As it was originally written for Cinema Parrot Disco’s John Hughes Blogathon, this review has a different format from most of my work.
Mr. Mom (1983)
Directed By: Stan Dragoti
Written By: John Hughes
Running Time: 92 minutes
Jack Butler (Michael Keaton) loses his job. When his wife, Caroline (Teri Garr) finds work before he does, Jack stays home with their three children. Both Jack and Caroline must grapple with personal identity crises as they adapt to their new responsibilities.
Humor is Mr. Mom’s greatest strength. Even after thirty-plus years, it is funny enough to maintain attention, not least because it features many quotable lines: “220, 221, whatever it takes;” “Well, you should take pride with some of that fat, porky;” “You can give me two. I don’t know what the hell I’m doing;” and more. Writer John Hughes and director Stan Dragoti deliver laugh out loud moments with such frequency that Mr. Mom never lags, never becomes less than entertaining.
Humor is not the film’s only strength. In Jack and Caroline, Hughes and Dragoti develop two relatively complex lead characters. Both are believable and generate concern, facts that mean we can root for them and be happy when they finally start adapting. Their stories are not dramatic masterpiece material, of course, but they are soulful enough to give this comedy weight.
Minor characters, like Joan (Ann Jillian), Ron (Martin Mull) and Jinx (Jeffrey Tambor) have only one note, but Mr. Mom does not suffer for their lack of development. Why? Because the minor characters’ purpose is to fuel humor, not to drive drama, and they are all very funny.
As impressively, Hughes and Dragoti mark passage of time seamlessly and quickly, without ever resorting to cheap narrative tricks or lengthy exposition. They do not overwhelm their film with plot-filling montages, instead trusting skillful editing, simple dialogue and visual cues to fill in temporal gaps. Consider how we learn Caroline has found a job, or how we see Jack’s struggle to adjust to his new lifestyle.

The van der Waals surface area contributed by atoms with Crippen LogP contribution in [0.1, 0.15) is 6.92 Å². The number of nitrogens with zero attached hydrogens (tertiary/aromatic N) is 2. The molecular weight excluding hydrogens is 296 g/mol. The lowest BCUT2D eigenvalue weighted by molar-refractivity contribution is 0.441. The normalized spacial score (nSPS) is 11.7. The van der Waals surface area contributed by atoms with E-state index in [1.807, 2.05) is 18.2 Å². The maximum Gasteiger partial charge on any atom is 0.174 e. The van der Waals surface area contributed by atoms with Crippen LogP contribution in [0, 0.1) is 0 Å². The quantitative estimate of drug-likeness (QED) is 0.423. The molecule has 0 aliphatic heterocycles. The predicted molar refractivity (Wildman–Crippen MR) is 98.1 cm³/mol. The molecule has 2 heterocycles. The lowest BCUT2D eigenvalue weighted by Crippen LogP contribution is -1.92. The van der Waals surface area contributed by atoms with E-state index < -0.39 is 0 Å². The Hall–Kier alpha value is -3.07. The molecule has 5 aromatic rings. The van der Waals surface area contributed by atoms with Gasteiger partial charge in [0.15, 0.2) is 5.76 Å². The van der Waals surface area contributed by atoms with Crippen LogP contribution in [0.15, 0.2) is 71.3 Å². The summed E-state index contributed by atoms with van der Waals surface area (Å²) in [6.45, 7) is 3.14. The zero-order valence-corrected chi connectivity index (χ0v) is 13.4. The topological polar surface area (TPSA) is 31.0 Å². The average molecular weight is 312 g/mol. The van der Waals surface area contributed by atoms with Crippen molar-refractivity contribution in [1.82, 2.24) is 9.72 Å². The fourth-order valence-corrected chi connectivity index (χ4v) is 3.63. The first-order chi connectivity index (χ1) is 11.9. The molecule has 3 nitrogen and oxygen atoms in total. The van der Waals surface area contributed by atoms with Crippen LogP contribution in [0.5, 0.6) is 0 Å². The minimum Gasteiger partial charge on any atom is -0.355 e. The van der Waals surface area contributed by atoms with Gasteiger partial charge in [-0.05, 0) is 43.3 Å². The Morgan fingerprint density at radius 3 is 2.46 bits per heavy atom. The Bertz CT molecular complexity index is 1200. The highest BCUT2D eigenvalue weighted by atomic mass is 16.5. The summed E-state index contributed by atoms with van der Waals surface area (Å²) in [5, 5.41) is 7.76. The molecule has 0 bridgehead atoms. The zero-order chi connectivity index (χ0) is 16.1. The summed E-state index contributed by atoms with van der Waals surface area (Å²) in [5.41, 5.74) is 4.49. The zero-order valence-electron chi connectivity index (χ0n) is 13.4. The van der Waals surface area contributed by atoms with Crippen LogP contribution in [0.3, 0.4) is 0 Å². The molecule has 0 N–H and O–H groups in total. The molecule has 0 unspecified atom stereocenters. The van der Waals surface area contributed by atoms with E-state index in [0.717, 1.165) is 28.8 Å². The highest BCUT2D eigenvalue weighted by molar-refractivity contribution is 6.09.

Mr. Mom’s performances are also very good. Michael Keaton is enchanting in this comedic role, using exaggerated gestures and facial expressions to deliver punch lines convincingly. Martin Mull is just as good as a sleazy boss with inappropriate intent toward to his female subordinate, and Teri Garr plays the comedy straight man well, providing just enough stabilization to support Keaton’s attention grabbing efforts.
Yet, this film is not perfect. Chief amongst its flaws is that it has not aged well. Set aside the 1980s fashion, hairstyle and decorations. Consider instead the way Mr. Mom panders to sexist stereotypes. Men do not know how to shop the supermarket; women are scorned by executive work forces; housewives watch soap operas and mostly ignore their children; and so forth. In 1983, Mr. Mom’s hyperbole no doubt effectively questioned society’s perceptions of gender roles, but in 2014, it isn’t so effective. If only because the modern world sees many men take active roles in households and childcare, just as many women now work in professional settings. We can still make more progress, of course, but today’s society looks different than 1983’s, a fact that makes Mr. Mom dated. Indeed, some of the film’s stereotypes are now borderline offensive.
Additionally, Jack and Caroline’s children are under featured, explanations of their presence, activity and care ignored, leaving us to wonder exactly what is happening with or to them.
The movie’s predictability is an even bigger issue. The moment Jack starts staying home, we know what is going to happen, both in terms of plot and character growth. Nothing in this movie surprises us. To be sure, Mr. Mom is funny enough that it doesn’t crumble under the weight of such conventionality, but a less predictable path would have served it well all the same.
Yet, through humor, fun performances and interesting characters, Mr. Mom still overcomes most of its flaws. It remains an entertaining comedy. Yes, it has limited thematic application for modern viewers, but it is fun all the same.
Despite some flaws, John Hughes’ screenplay vitalizes this comedy. The actors also help keep it lively.